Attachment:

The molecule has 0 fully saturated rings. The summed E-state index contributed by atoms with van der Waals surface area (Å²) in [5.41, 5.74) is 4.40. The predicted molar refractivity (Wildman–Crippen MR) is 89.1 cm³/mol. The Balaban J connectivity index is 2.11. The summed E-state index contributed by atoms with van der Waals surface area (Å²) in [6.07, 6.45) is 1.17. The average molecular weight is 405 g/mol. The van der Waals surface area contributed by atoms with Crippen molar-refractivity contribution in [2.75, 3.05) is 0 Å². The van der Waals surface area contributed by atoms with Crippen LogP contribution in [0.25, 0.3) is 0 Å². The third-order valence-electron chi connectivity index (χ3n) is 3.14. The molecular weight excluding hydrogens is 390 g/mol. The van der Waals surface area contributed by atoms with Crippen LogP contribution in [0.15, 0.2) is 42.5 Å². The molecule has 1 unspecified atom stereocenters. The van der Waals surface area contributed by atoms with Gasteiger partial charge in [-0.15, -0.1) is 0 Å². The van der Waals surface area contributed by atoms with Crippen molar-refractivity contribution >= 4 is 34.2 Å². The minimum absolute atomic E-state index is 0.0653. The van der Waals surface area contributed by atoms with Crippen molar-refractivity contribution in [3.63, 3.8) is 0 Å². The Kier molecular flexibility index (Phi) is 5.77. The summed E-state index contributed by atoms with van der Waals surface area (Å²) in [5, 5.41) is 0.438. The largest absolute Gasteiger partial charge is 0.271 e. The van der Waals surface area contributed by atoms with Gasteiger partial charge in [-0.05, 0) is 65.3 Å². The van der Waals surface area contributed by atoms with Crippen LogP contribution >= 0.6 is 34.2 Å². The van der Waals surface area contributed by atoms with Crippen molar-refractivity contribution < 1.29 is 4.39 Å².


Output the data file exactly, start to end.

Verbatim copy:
The molecule has 0 fully saturated rings. The summed E-state index contributed by atoms with van der Waals surface area (Å²) in [5.41, 5.74) is 4.40. The predicted molar refractivity (Wildman–Crippen MR) is 89.1 cm³/mol. The Balaban J connectivity index is 2.11. The summed E-state index contributed by atoms with van der Waals surface area (Å²) in [6.07, 6.45) is 1.17. The average molecular weight is 405 g/mol. The van der Waals surface area contributed by atoms with Crippen molar-refractivity contribution in [2.75, 3.05) is 0 Å². The van der Waals surface area contributed by atoms with Crippen LogP contribution in [0.25, 0.3) is 0 Å². The third-order valence-electron chi connectivity index (χ3n) is 3.14. The molecular weight excluding hydrogens is 390 g/mol. The van der Waals surface area contributed by atoms with Crippen LogP contribution in [0.15, 0.2) is 42.5 Å². The molecule has 1 unspecified atom stereocenters. The van der Waals surface area contributed by atoms with Gasteiger partial charge in [-0.15, -0.1) is 0 Å². The van der Waals surface area contributed by atoms with Crippen molar-refractivity contribution >= 4 is 34.2 Å². The minimum absolute atomic E-state index is 0.0653. The van der Waals surface area contributed by atoms with Crippen molar-refractivity contribution in [3.63, 3.8) is 0 Å². The Kier molecular flexibility index (Phi) is 5.77. The summed E-state index contributed by atoms with van der Waals surface area (Å²) in [5, 5.41) is 0.438. The largest absolute Gasteiger partial charge is 0.271 e. The van der Waals surface area contributed by atoms with Gasteiger partial charge in [-0.05, 0) is 65.3 Å². The van der Waals surface area contributed by atoms with Crippen LogP contribution >= 0.6 is 34.2 Å². The van der Waals surface area contributed by atoms with Crippen molar-refractivity contribution < 1.29 is 4.39 Å².